In my career, folks have generally had an idea of what I have done. Actually, we are many things, planner, policy maker, implementer, etc. Explaining what we do and how is a fun part of the job.
How can local governments better communicate their role in the everyday lives of the community?
I think that the best way is to continue to provide excellent services and to be there when things go wrong.
Would you encourage your family and friends to consider a career in local government?
Hypothetically, if we find ourselves interviewing for a job in front of you, talk about three steps we can take to make a good impression.
Proofread your resume and cover letter. If you don’t pay attention to detail in these important documents it speaks poorly of your attention to detail in other matters.
Know something about the community and its challenges and tell me how you can be of value.
Ask intelligent questions about the community, the organization and the job.
Mentoring is such an important part of local government. Name three of your mentors.
The Spotsylvania County Administrator under whom I was the assistant was my most important mentor. I haven’t had other significant mentors but have sought the advice of other local government managers and have encouraged by deputies and department heads to give me honest feedback and advice.
(Complete the sentence) In 2018, local government will be ……
……more important than ever in building and supporting communities in which individuals and families can thrive.
What question(s) should we have asked you?
What do I do when I am not working? I enjoy spending time with family, fishing, hiking, gardening and reading.
Lynchburg is no Detroit, Nor Will It Be
Kim Payne ..Spotsylvania County Administrator
Kim Payne & Bonnie Svrcek’s How We Manage Presentation
Life as a Local Government Manager: It’s Who We Are
Resetting the 50 Nifty Project
50 Nifty Profiles
- NC: Tom Lundy, Catawba County, County Manager
- RI: Rich Kerbel, Town of North Kingstown, Former Town Manager
- KS: Jason Gage, City of Salina, City Manager
- KS: Michael Wilkes, City of Olathe, City Manager
- VA: Chris Morrill, City of Roanoke, City Manager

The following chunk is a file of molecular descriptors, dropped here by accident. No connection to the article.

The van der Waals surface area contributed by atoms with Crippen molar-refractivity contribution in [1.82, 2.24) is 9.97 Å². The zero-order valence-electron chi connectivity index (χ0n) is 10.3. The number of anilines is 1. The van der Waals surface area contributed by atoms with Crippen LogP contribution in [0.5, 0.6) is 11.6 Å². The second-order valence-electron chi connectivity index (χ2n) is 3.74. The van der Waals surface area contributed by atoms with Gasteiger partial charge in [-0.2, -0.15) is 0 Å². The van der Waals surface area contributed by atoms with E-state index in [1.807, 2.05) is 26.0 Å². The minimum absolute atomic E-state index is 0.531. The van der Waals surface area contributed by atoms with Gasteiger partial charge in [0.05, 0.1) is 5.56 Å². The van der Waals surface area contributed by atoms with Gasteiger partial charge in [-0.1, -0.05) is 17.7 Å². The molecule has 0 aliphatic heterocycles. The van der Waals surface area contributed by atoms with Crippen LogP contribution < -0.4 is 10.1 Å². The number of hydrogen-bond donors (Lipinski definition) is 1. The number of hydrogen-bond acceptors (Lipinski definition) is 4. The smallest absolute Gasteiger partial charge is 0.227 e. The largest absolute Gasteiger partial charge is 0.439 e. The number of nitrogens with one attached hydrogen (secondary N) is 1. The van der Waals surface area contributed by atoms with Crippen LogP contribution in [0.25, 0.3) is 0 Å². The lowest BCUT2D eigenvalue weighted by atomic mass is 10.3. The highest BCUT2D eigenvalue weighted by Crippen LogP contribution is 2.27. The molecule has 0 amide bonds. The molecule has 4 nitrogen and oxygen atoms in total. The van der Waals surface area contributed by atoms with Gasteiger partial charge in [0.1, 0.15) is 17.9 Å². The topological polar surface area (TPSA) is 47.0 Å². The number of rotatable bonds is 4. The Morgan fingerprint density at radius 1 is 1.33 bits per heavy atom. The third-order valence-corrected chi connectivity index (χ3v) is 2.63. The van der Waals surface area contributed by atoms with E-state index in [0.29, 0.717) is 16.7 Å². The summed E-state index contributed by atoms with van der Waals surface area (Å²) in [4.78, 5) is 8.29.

- MS: Parker Wiseman, City of Starkville, Mayor
- OH: Jim Lenner, Village of Johnstown, Village Manager
- SD: Robert W. Wilson, Minnehaha County, Assistant Commission Administrative Officer
- IL: Greg Stopka, Alliance for Innovation
- WI: Kevin Lahner, City of Burlington, City Administrator
- MO: Andy Morris, City of Moberly, City Manager
- WI: Andy Pederson, Village of Bayside, Village Manager
- AL: Sam Gaston, City of Mountain Brook, City Manager
- CO: Robb Kolstad, Management and Budget Director, City of Thornton
- OK: Larry Stevens, City of Edmond, City Manager
- FL: Lee Feldman, City of Fort Lauderdale, City Manager
- GA: Peggy Merriss, City of Decatur, City Manager
- MO: Jennifer Gray, City of Des Peres, Assistant City Administrator
- NE: Larry Burks, City of Bellevue, Assistant City Administrator
- TX: Amy Buckert, City of Balcones Heights, City Administrator
- NC: Eric Peterson, Town of Hillsborough, Town Manager
- MD: Laura Allen, Town of Berlin, Town Administrator
- IL: Randy Recklaus, Village of Clarendon Hills, Village Manager
- NC: Mitchell Silver, City of Raleigh and American Planning Association
- IL: Patrick Rollens, Village of Oak Park, Social Media and Communications
- KY: Laura Milam Ross, Kentucky League of Cities
- AZ: Gabriel L. Engeland, Town of Gilbert, Assistant to the Town Manager
- SD: Sean Pederson, City of Canton, City Manager
- MI: Clay Pearson, City of Novi, City Manager
- WA/UT: Jon Amundson, City of Richland, WA and City of Orem, UT
- CA, FL, OR: Douglas Ayres, Former City Manager of Inglewood (CA), Melbourne (FL), and Salem (OR)
- California: Brian Angus, Fresno Economic Opportunities Commission, Chief Executive Officer
- Washington/California: Julie Underwood, Shoreline City Manager
- NY: Jay Gsell, Genesee County, County Manager
- SC: Katherine Hendricks, City of Pickens Administrator
- CO: Tim Gagen, Breckenridge Town Manager
- UT: Rick Davis, West Jordan City Manager
- WA: Doug Schulze, Bainbridge Island City Manager and WCMA President
- IA: Geoff Fruin, City of Iowa City, Assistant to the City Manager
- CT: Roger Kemp, Former City Manager and Current President, Kemp Consulting
- AR: Jeff Dingman, Fort Smith Deputy City Administrator